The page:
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Geoff Daily

App-Rising.com covers the development and adoption of broadband applications, the deployment of and need for broadband networks, and the demands placed on policy to adapt to the revolutionary opportunities made possible by the Internet.

App-Rising.com is written by Geoff Daily, a DC-based technology journalist, broadband activist, marketing consultant, and Internet entrepreneur.

App-Rising.com is supported in part by AT&T;, however all views and opinions expressed herein are solely my own.

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June 26, 2008 7:14 AM

The Need for Violent Agreement

Here's the thing I most took away from Jim Baller's event on Monday:

At one point near the end of his speech, he pronounced with arms lifting above his head and passion filling his voice, that what we need more than anything is the end of petty in-fighting and the beginning of an effort to create "violent agreement" in what our broadband goals should be and the methods to achieve them.

When he said this I had a strong physical reaction, both the urge to nod so vigorously in agreement I risked injury, as well as the tingle one gets when the right combination of message, timing, and opportunity fall into place to give you the sense that now is a time when we can at least attempt to affect real change.

As Baller mentioned in his speech and report, accomplishing big goals in broadband is going to take a tremendous amount of effort, time, money, and political will. Wiring an entire country with fiber, covering everywhere with wireless, and setting in place policies that encourage people to embrace the possibilities of broadband are not simple tasks for a smaller nation let alone one the size of America.

The only possible way we'll ever get anywhere near achieving our goals is by marshaling all of our resources and uniting them towards the common goal of doing what's best for America through broadband.

Yet, we can not ignore the reality that we're a long ways away from anything resembling "violent agreement" on most all of the issues that matter.

You'd think at this point everyone would at least agree that broadband is essential, but that's simply not the case. There are many local, state, and federal officials who don't see that same need or at least the same urgency as national leaders like Baller and Commissioner Copps. Though I don't blame them altogether as for many the issues seem too complicated. They don't know the terms so they can't understand the concepts so it's hard to get on board with the vigor required to constitute "violent agreement." But that's not entirely their fault. So long as they're willing to listen, it's our responsibility to help them understand.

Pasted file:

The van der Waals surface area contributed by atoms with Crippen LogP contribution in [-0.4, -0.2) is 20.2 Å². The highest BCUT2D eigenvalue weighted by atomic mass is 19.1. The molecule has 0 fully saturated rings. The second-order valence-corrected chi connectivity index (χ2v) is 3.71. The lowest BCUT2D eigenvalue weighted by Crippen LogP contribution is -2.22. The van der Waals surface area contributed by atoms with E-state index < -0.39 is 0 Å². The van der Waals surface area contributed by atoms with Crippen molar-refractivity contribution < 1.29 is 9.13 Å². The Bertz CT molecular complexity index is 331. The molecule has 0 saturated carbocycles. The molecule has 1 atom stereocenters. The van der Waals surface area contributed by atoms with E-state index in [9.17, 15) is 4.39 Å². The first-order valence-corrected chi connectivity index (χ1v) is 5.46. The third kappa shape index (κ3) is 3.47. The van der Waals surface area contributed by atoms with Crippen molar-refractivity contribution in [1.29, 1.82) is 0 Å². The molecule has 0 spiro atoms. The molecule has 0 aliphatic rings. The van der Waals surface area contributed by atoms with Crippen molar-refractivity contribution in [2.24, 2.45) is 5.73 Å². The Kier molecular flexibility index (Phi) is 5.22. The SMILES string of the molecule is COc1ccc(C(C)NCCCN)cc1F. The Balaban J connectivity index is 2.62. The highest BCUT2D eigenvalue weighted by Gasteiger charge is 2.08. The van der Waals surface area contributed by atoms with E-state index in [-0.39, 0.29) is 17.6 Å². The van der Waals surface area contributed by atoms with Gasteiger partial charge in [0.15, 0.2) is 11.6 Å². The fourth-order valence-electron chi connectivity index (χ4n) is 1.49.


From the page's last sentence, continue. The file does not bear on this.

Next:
You'd think we might at least be able to unite under the banner of patriotism that our goals should be nothing less than being number 1 in the availability and use of broadband in the world, but there again we're a long ways away from anything resembling "violent agreement." Our incumbent private providers seem satisfied delivering middle-of-the-road speeds and prices, with only Verizon showing any real urgency to deliver the capacity needed to reestablish our position as leaders in the global digital economy. And many others focus too much on the cost and complexity of the work needed to be done and not enough on its promise and necessity.

You'd think at a minimum we could agree on where we're currently at, but in reality here the gap is daunting even if all you're looking for is mild agreement. This is best exemplified by the contrast between the speakers at Baller's event, who lamented where we're at and exhorted the need to move forward urgently to address the situation, and the speakers at NXTcomm, who brushed off the idea that there are problems and that our current international status is untenable.

So we've got a need for violent agreement between everyone to achieve the big goals that a great country like America should be setting for itself, but we've got a reality where we're a long ways away from agreeing on the fact there's a problem, let alone getting everyone headed towards the same solution.

Getting out of this quagmire won't be easy, but it starts by establishing a clear vision for what's possible and then through education and cajoling beginning to increase our ranks of broadband believers who know that the future is now and if we don't get moving we're going to miss out.

And a great place to start this process is Jim Baller's report.

You can find it here, though be sure you set aside an afternoon before sitting down to read it. If you do so you'll be well rewarded as this report is basically a summation of all the research that preceded it, tied together into a coherent picture of where we're at alongside an argument for where we should be going.

Also, if you want to watch video from Monday's event, it's available here.

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Comments (1)

Actually, Geoff, the more meetings I attend in North Carolina, the more time local officials want to devote to a discussion of what they have to do and how much real broadband they need for their businesses and citizens. We can now give them the goal underscored by Jim's and e-NC's White paper and say." North Carolina needs 100 MBPS in four years. Tell your legislators." They've now catalyzed a new passion for this essential change by simply providing a goal. The economy is providing the rest of the push.

Posted by Catharine Rice on June 26, 2008 4:12 PM

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